[Y,stress] = mdscale(dissimilarities,2,Criterion="stress",... Start="random",Replicates=5, ... Options=statset(Display="final"));
35 iterations, Final stress criterion = 0.156209 31 iterations, Final stress criterion = 0.156209 48 iterations, Final stress criterion = 0.171209 33 iterations, Final stress criterion = 0.175341 32 iterations, Final stress criterion = 0.185881
Notice that mdscale
finds several different local solutions, some of which do not have as low a stress value as the solution found with the cmdscale
starting point.
Input Arguments
D
— Dissimilarity matrix
n
byn
numeric matrix  1byk
numeric vector
Dissimilarity matrix for n
points, specified as an
n
byn
numeric matrix. You can also specify
D
as a 1byk
numeric vector that contains the
n*(n1)/2
upper triangle elements of the dissimilarity matrix. In
this case, the software converts D
into a square matrix using the
squareform
function. The software treats
NaN
s as missing values and ignores them. D
cannot contain any negative or Inf
values, and must be one of the
following matrix types:
Matrix Type  Symmetric  Description 

Full dissimilarity  Yes  Zeros along the diagonal, and nonnegative dissimilarity values off the diagonal 
Full dissimilarity (upper triangle form)  No  Nonnegative dissimilarity values above the diagonal, and zeros elsewhere 
Full similarity  Yes 

Data Types: single
 double
p
— Dimensionality of desired embedding
integer between 1 and n
 []
NameValue Arguments
Specify optional pairs of arguments as
Name1=Value1,...,NameN=ValueN
, where Name
is
the argument name and Value
is the corresponding value.
Namevalue arguments must appear after other arguments, but the order of the
pairs does not matter.
Example: mdscale
(D
,2
,Criterion="sammon"
)
Criterion
— Goodnessoffit criterion
"stress"
(default)  "sstress"
 "metricstress"
 "metricsstress"
 "sammon"
 "strain"
Goodnessoffit criterion to minimize, specified as one of the values in the
following table. This argument also determines the type of scaling that
mdscale
performs. In metric scaling, the interpoint distances in
Y
approximate the dissimilarities in D
. In
nonmetric scaling, the interpoint distances in Y
approximate the
disparities
, which are a monotonic transformation of the
dissimilarities in D
.
Value  Scaling Type  Description 

"stress" (default)  Nonmetric  Stress normalized by the sum of squares of the interpoint distances, also known as Kruskal's stress formula 1 [4]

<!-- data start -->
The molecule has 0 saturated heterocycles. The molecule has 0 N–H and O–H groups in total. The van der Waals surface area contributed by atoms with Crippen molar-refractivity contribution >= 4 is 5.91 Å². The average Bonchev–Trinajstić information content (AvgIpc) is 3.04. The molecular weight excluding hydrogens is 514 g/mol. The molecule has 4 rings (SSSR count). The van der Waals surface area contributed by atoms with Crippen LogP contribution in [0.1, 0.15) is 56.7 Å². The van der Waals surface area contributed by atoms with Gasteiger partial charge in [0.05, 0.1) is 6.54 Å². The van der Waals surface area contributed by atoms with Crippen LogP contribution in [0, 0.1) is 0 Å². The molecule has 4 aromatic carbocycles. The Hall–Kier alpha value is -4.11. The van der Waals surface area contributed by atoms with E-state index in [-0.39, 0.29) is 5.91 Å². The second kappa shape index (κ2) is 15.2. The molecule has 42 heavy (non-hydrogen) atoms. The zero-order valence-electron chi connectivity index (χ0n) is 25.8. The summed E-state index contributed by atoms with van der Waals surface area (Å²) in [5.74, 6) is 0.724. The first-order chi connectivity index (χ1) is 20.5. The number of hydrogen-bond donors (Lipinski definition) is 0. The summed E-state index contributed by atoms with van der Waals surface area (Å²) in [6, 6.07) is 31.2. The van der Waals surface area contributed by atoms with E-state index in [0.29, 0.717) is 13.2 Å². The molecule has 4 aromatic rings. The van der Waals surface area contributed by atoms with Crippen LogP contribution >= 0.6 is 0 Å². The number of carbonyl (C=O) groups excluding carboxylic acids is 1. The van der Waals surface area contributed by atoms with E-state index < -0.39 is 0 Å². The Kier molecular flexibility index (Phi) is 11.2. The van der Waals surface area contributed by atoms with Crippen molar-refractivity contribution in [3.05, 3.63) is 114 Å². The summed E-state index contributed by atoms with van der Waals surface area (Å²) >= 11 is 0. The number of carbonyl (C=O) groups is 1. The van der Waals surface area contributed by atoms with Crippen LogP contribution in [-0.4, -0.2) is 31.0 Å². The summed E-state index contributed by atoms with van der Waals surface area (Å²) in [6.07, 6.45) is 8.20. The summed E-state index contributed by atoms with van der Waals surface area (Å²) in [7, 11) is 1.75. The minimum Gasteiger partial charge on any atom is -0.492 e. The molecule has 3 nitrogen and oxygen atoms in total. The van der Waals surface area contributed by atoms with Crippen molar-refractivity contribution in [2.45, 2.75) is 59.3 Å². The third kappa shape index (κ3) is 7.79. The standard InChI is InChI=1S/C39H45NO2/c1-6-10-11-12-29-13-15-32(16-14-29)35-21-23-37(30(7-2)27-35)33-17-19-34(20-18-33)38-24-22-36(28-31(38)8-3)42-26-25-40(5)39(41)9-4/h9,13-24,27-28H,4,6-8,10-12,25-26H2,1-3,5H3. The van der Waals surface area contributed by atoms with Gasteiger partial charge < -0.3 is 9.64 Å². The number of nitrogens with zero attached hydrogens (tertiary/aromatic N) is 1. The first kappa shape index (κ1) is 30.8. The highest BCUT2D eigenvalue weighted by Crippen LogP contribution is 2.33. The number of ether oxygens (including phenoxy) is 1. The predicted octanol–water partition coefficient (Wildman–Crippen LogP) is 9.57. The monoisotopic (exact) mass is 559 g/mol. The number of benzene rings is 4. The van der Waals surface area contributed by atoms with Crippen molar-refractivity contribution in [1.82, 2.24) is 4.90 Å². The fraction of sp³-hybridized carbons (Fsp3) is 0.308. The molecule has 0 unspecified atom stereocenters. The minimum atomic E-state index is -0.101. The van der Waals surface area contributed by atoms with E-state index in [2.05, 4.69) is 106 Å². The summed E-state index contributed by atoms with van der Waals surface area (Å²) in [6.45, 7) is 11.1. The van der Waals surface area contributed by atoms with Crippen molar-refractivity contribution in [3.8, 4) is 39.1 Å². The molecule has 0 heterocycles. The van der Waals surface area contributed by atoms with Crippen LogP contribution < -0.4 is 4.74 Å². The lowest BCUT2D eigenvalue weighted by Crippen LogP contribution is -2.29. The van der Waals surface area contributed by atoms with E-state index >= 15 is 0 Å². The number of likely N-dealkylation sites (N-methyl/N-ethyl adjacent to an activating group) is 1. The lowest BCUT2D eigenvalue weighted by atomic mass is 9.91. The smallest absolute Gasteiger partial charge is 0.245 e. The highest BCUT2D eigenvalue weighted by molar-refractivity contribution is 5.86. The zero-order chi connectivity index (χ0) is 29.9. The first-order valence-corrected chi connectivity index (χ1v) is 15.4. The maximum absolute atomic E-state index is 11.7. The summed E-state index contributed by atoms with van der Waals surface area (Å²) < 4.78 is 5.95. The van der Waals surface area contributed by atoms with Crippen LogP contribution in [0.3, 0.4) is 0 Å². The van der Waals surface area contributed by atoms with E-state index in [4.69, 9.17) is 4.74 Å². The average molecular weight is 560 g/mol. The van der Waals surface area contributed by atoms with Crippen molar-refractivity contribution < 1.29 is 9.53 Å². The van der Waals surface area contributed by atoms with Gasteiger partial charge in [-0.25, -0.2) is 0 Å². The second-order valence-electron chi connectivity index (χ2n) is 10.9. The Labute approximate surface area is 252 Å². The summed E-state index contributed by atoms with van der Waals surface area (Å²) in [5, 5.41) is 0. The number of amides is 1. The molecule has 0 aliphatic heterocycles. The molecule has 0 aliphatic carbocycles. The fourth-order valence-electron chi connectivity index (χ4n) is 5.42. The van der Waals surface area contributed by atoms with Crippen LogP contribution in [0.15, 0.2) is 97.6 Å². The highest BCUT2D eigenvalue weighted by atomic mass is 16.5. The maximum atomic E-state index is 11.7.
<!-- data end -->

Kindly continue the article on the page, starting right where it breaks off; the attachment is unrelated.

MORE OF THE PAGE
"sstress"  Nonmetric  Squared stress, normalized with the sum of 4th powers of the interpoint distances. This criterion is more sensitive to large discrepancies between points than stress formula 1. 
"metricstress"  Metric  Stress, normalized with the sum of squares of the dissimilarities 
"metricsstress"  Metric  Squared stress, normalized with the sum of 4th powers of the dissimilarities 
"sammon"  Metric  Sammon's nonlinear mapping criterion. Unlike Kruskal's stress formula 1, which treats all distances equally, Sammon's criterion emphasizes the preservation of small distances. This can make the algorithm more computationally intensive and slower to converge [5]. 
"strain"  Metric  A criterion equivalent to that used in classical multidimensional scaling 
Example: Criterion="sstress"
Data Types: char
 string
Weights
— Dissimilarity weights
n
byn
symmetric numeric matrix of
nonnegative values  1byn*(n1)/2
numeric vector of nonnegative values
Dissimilarity weights, specified as an
n
byn
symmetric numeric matrix of nonnegative
values, or a 1byn*(n1)/2
numeric vector of nonnegative values,
where n
is the number of points in D
.
Weights
must have the same size as D
. When
mdscale
computes and minimizes stress, it weighs the
elements of D
with the corresponding values in
Weights
. The software effectively ignores any elements of
D
with a corresponding zero weight value.
Note
When you specify weights as a full matrix, its diagonal elements are ignored
and have no effect, since the corresponding diagonal elements of
D
do not enter into the stress calculation.
Data Types: single
 double
Start
— Method for selecting initial configuration of points